NEW YORK -- Rafael Nadal hasn't incurred the wrath of the fans by mistreating a ball kid, nor shot them a central digit the way Daniil Medvedev did on Louis Armstrong Stadium on the boisterous first Friday evening of this US Open. He hasn't jousted with a heckler, as Novak Djokovic did during his practice session earlier that afternoon, nor defended himself against charges of favoritism the way Roger Federer was obliged to do after his third-round success.
Nadal has avoided dramatic interludes of any kind during this first, tumultuous, seed-busting week of the US Open. He has gamboled in the sunshine, taking care of business in familiar if somewhat muted fashion with nary an anxious glance toward his support team, nary a leaping uppercut accompanied by the war cry, "Vamos!" He did have to work on Labor Day, dutifully wearing down former US Open champion and No. 22 seed Marin Cilic in 2 hours, 49 minutes 6-3, 3-6, 6-1, 6-2.
During his third-round mastery of South Korea's Hyeon Chung, a stray moth danced around his ankles as he prepared to serve. Instead of squishing it, Nadal gently shepherded the critter toward the sideline with the face of his racket. He picked up a speck of debris on the court and handed it off to a ball boy as if he'd read the stern memo about keeping his workspace clean.
Though diligent as ever, the 33-year-old, two-time champion is playing like he hasn't got a care in the world, and maybe he doesn't. With Djokovic out of the draw and Federer still very much in it, this might not officially be Nadal's tournament to lose. He has powered his way into the quarterfinals, that dream final of Federer vs. Nadal -- it would be their first meeting ever in this tournament -- beckoning on the horizon. Nadal can't face a seed higher than No. 13 Gael Monfils, whom he has beaten in 14 of 16 matches, including a four-set win here in 2009.
This much is already certain: Nadal is in a far happier and more comfortable place at this US Open tournament than he has been in on many Grand Slam occasions. That's mostly because he has won yet another career-threatening struggle with injury, and he has navigated the challenges of recovery. He's blasting the rust off his game and doubts from his mind.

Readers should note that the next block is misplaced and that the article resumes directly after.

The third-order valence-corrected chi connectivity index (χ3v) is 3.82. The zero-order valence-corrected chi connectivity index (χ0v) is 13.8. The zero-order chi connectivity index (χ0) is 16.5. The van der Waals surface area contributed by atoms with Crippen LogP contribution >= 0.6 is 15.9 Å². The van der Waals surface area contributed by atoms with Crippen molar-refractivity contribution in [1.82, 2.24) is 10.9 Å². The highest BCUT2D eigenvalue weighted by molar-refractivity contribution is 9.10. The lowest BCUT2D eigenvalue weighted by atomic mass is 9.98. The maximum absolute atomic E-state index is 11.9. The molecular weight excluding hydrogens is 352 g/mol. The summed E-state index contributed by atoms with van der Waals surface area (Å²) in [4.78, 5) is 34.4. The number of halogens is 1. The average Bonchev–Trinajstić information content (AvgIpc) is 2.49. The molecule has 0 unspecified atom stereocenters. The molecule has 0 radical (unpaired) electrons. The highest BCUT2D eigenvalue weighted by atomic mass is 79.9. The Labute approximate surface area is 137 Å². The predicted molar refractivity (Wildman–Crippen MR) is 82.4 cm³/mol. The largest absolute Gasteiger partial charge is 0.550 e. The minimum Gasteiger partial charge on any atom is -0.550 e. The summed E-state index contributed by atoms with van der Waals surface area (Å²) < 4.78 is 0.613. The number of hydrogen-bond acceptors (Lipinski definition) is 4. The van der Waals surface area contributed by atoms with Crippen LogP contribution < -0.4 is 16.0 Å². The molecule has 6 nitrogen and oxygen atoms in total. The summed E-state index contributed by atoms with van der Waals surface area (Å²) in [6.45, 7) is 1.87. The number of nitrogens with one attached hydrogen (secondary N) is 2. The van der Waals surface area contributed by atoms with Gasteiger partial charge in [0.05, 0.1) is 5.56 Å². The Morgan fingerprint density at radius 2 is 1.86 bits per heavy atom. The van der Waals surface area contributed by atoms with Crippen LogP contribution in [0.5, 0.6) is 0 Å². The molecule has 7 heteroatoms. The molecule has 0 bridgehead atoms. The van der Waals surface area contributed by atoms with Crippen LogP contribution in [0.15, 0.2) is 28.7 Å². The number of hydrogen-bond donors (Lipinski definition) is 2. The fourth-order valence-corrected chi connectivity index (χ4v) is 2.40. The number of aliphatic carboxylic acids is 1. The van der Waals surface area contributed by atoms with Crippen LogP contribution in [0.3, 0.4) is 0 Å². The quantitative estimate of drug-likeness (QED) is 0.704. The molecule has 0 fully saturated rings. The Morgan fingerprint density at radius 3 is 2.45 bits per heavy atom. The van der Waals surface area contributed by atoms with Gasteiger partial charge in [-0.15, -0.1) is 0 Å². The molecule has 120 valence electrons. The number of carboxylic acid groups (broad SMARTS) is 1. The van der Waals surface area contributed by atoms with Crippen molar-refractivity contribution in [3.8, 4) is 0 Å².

"The first three, four months of the season [were] very hard -- too many issues again," Nadal said, referring to injuries that continued to hamper his training efforts. His fortunes began to change in Barcelona, although Nadal uncharacteristically lost on his beloved clay there, and also in Madrid. His 12th win at the French Open accelerated his turnaround. It was followed shortly by a semifinal at Wimbledon and a win on the hard courts of Montreal.
"I was able to fix the body and play more or less with freedom of movements," he said. "That gave me the chance to compete at the highest level again. And most important thing ... to enjoy the sport."
Nadal said his recent history gives him "positive" feelings and memories to draw upon. Coming into this event, he could use the reinforcement. Last year, he was compelled to quit his semifinal with Juan Martin del Potro after two mostly agonizing sets, his chronic knee tendinitis overriding his famous combative spirit. He left his postmatch news conference abruptly when he was overcome with emotion and teared up.
"Tearing it up" is a better way to describe Nadal's performance against Cilic. After a slow start, the 30-year-old Croatian was soon crushing the ball with the same ferocity as Nadal. Cilic has a serve that can make babies cry. He backed it up with forehand blasts and soon found himself dictating the nature of the points. Nadal had clearly overestimated his ability to win points from deep in his own backcourt. Nadal didn't exactly panic, but a few alarm bells began to ring in the mind of the three-time US Open champion when Cilic took the second set. Nadal realized he needed to rethink his strategy.